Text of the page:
I got an early look at United’s October issue of Hemispheres Sunday night during the last leg of my journey home. There was a good article on various destinations for off-peak travel that reminded me it’s about that time again.
Some of my favorite trips have been in off-peak seasons. Think of Hawaii in November or London in January. A big reason for off-peak travel is saving money.
Other times it’s less about the price than about the experience when I get there. Visiting Europe in the cooler months is awesome. There are fewer tourists, and the temperatures are much lower. I’m not going to London or Paris for a beach vacation, so I could not care less what the weather is like when I get there. In Seattle, it’s grey and cold most of the year anyway. The one time of year I don’t want to be traveling is summer, when it’s nice here. I use the other 10 months to go elsewhere.
I actually like the cold weather most of the time, depending on the destination. New York? Chicago? Texas? Europe? I would prefer to visit all of these places between November and March. I’ve always hated hot, humid weather. Singapore was a constant test of my resolve despite all the sights I enjoyed. I got heatstroke my first time in Chicago. I drank two gallons of water hiking in the Palo Duro Canyon. If I can’t be shirtless by the pool, then I want to be bundled up in a wool sweater walking against a brisk wind with my cappuccino.
Of course, these off-peak travel seasons are still a great way to save. When I went to Maui earlier this year in February, it was a holiday weekend with a lot of East Coast tourists willing to pay $400 a night to escape the snow. But if you go right now in October and November, the same 4-star hotels are going for under $250.
You’ve probably also noticed the recent fare sales from all parts of the country to Maui and Oahu. It’s still pretty nice in Hawaii any time of year, but people’s motivation for going currently isn’t as strong. Take advantage of that, and use the money you save to take another trip later.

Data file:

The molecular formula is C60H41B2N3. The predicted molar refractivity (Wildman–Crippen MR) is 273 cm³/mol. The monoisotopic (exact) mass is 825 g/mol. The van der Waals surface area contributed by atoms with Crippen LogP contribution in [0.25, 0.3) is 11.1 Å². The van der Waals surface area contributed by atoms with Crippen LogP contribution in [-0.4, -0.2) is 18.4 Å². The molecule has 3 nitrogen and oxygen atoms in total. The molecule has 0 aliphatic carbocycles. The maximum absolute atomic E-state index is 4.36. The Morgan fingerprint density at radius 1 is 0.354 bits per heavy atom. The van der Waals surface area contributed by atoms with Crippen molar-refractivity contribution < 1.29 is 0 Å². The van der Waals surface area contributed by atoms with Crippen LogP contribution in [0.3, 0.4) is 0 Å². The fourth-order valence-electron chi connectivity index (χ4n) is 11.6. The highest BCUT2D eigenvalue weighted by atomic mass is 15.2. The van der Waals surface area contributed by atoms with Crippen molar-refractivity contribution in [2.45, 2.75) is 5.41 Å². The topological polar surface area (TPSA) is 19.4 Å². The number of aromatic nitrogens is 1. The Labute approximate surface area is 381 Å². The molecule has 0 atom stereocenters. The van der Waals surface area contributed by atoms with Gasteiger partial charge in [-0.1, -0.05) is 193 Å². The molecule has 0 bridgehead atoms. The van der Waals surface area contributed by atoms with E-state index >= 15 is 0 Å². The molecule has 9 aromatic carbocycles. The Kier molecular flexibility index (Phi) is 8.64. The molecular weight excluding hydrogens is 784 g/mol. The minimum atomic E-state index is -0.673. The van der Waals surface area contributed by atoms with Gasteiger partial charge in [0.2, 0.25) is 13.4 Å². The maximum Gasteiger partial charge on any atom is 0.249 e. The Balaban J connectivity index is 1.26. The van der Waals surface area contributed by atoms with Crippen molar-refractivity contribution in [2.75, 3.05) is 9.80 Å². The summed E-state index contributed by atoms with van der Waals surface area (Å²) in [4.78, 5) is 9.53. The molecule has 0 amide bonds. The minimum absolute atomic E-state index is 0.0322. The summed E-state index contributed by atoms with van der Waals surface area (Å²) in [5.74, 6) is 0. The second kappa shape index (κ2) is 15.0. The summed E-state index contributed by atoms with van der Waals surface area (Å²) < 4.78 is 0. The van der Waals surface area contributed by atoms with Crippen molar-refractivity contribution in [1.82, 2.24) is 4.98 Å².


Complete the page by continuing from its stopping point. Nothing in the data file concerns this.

There certain markets see very predictable fare reductions. Business class tickets to Europe are especially cheap around Thanksgiving (all the business travelers stay home), and paid coach tickets throughout winter and early spring can be half as much as in the peak summer season. Fares to Europe from the East Coast might actually come close to some tickets to California.
Some airlines like US Airways also offer significantly discounted off-peak awards. Instead of paying 100,000 miles for a normal business class award, I can spend only 60,000 from January 15 to February 28. That gets discounted by another 5,000 (to 55,000) thanks to my US Airways credit card. These are the same prices as saver coach awards the rest of the year! While you have to use US Airways-operated flights for off-peak awards, their Envoy business class product is one of the best.
If you’re like me and can tolerate, or even prefer, visiting some places during their off-peak seasons, then you won’t just enjoy your vacation better. You’ll save so much you can afford to take two vacations for the price of one. The sales have already started to appear, so think about some of your favorite destinations and whether they might be just as good, or just different, when experienced in a different season.
Where to Go?
The Hemispheres article mentions such places as Alaska in January (the aurora peaks in winter) and Dubai in July (shoppers will enjoy the special sales). We certainly enjoyed visiting Maui in February, when the whales are migrating–something that never happened during our typical family trips in the summer. This year we’re going to try to go to London, which Megan has never seen, but we’ll have to see what other ideas we come up with.
What about you? What are your favorite off-peak destinations for winter, summer, or any time of year?